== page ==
+84 relevant experts are online
Hire writer

However, today’s law is shown to be what Lady Justice stands against; law today seems to be more dependent on factors such as money, social stature, and power. Not only those compelling factors, the law is very much changed based on the power of argument and suggestion. Lawyers in the courtroom have every opportunity to persuade the judge, or jury, to benefit their case.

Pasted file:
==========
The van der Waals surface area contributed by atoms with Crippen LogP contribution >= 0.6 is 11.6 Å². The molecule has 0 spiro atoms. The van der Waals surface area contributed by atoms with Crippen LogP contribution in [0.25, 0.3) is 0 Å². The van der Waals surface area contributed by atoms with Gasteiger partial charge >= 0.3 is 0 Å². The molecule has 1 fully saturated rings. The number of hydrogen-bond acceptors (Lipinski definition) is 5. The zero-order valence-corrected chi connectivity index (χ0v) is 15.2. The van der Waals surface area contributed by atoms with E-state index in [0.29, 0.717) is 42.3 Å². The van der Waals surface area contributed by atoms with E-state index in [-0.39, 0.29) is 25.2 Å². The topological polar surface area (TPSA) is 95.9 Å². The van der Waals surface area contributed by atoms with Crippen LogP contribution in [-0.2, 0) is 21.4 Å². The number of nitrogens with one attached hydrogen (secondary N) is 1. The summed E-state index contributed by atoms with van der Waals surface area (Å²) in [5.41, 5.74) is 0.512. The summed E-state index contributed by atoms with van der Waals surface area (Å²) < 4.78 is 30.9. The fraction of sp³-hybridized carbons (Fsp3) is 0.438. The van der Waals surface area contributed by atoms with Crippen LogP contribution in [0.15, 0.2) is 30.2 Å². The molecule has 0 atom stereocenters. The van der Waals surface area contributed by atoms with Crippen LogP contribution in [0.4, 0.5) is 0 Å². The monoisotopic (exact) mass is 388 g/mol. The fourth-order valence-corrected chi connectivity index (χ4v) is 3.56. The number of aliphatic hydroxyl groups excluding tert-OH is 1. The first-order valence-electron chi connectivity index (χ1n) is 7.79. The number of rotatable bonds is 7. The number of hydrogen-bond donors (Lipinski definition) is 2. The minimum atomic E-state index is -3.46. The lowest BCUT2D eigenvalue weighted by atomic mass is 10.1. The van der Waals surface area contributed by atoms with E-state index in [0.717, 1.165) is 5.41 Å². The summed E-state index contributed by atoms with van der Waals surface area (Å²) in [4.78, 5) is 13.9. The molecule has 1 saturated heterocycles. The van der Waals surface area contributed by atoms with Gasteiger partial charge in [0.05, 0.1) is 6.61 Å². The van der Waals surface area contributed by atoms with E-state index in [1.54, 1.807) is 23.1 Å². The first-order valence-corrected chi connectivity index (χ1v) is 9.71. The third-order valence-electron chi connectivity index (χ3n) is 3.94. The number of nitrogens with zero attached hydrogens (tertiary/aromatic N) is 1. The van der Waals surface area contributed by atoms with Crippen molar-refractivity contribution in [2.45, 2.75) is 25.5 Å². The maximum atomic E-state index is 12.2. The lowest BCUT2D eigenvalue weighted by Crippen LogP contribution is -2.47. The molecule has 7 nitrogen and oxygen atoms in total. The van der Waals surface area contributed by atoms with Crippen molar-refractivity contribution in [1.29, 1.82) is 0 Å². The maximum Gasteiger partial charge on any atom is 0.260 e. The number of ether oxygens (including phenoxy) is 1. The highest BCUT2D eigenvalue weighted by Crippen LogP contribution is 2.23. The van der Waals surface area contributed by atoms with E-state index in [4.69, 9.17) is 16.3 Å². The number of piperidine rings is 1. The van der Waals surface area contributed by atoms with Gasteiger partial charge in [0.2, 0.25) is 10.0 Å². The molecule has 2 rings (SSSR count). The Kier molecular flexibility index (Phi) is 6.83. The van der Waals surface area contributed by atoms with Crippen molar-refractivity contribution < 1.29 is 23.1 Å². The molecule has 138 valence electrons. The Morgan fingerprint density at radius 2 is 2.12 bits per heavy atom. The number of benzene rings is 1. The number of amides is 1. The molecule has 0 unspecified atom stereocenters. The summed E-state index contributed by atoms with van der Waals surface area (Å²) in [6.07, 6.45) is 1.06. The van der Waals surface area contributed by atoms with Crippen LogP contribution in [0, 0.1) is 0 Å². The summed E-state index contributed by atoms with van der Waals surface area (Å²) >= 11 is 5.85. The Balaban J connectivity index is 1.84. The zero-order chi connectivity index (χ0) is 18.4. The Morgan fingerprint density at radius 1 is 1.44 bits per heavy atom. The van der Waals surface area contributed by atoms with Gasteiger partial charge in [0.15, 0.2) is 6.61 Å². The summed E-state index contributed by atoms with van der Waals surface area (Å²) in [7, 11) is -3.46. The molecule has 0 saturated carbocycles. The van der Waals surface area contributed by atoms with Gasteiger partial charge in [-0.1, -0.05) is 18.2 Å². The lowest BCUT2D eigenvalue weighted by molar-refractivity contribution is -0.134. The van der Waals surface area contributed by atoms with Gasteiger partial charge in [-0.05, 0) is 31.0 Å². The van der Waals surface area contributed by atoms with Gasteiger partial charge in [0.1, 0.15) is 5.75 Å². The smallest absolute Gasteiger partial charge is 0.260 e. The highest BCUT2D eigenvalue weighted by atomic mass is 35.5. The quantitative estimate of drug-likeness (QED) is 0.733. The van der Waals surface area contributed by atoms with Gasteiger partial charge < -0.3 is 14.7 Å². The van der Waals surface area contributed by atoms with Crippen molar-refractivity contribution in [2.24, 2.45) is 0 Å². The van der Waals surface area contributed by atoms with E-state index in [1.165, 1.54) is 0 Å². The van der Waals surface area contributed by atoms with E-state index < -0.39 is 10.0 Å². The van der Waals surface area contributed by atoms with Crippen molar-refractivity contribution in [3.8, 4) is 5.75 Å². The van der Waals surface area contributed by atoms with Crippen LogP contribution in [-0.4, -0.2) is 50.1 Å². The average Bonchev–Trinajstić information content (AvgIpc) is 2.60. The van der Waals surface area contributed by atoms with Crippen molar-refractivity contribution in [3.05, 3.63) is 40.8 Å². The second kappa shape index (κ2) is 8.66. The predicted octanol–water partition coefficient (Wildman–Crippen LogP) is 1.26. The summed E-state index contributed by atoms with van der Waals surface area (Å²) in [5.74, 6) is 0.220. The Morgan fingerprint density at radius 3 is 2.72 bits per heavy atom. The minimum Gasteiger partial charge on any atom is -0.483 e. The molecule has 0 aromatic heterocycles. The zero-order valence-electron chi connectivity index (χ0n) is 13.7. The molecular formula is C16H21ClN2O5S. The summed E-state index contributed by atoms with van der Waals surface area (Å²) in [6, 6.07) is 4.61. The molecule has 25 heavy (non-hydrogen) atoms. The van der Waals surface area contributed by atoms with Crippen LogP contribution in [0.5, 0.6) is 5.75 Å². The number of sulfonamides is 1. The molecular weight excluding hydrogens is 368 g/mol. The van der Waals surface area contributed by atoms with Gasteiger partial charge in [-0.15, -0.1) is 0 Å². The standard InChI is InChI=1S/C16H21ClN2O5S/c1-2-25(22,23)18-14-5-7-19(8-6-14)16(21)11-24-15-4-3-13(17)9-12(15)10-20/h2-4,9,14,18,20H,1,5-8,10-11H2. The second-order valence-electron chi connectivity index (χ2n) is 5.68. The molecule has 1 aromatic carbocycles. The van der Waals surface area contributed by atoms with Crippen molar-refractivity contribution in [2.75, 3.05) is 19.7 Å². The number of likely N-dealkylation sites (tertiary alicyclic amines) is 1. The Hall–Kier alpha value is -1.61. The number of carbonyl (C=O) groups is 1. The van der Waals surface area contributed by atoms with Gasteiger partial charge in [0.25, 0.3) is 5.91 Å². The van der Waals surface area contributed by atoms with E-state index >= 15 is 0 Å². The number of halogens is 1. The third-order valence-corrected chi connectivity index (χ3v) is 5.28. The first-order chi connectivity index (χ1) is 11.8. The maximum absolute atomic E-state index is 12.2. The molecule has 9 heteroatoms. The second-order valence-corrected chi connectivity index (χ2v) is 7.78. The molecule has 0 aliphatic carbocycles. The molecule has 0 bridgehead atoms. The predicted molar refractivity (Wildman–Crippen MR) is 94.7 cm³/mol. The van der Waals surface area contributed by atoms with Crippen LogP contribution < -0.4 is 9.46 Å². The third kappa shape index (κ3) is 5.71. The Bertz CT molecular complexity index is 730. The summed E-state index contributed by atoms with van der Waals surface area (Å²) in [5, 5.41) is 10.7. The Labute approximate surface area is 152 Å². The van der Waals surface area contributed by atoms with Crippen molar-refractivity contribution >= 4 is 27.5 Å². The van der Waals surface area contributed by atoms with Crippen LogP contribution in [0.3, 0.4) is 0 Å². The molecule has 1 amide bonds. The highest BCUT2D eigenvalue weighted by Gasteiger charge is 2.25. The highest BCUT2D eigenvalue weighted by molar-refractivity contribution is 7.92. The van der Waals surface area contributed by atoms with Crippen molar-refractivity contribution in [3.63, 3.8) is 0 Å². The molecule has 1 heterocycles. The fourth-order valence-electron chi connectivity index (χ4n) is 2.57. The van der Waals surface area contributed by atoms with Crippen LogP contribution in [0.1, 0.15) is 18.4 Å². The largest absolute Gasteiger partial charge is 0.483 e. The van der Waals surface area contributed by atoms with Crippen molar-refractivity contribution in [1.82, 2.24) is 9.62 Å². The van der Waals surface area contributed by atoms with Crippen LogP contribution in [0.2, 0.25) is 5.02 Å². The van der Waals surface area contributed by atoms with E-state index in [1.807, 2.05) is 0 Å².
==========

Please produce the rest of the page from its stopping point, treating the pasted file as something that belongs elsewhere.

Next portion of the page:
Through all of this, the judge has the ultimate decision, which is to either make a verdict, or to set the sentence. Setting a sentence is a form of bias, where the judge or the jury have the power to exploit, by either giving the accused a minimum sentence for a serious crime, such as murder, or a maximum sentence for a lesser crime. This research essay pertains to the conflict between the law and morality, and their struggle in the controversial topics; Bias, Fairness, Corruption, and the case that ties it all together; The case of Cyntoia Brown. Biases in morality can be difficult to pick out because it can vary from person to person, and between events .. Biases can be found in every human, whether they are conscious or unconscious depends on the person. Bias is an inclination or prejudice for or against one person or group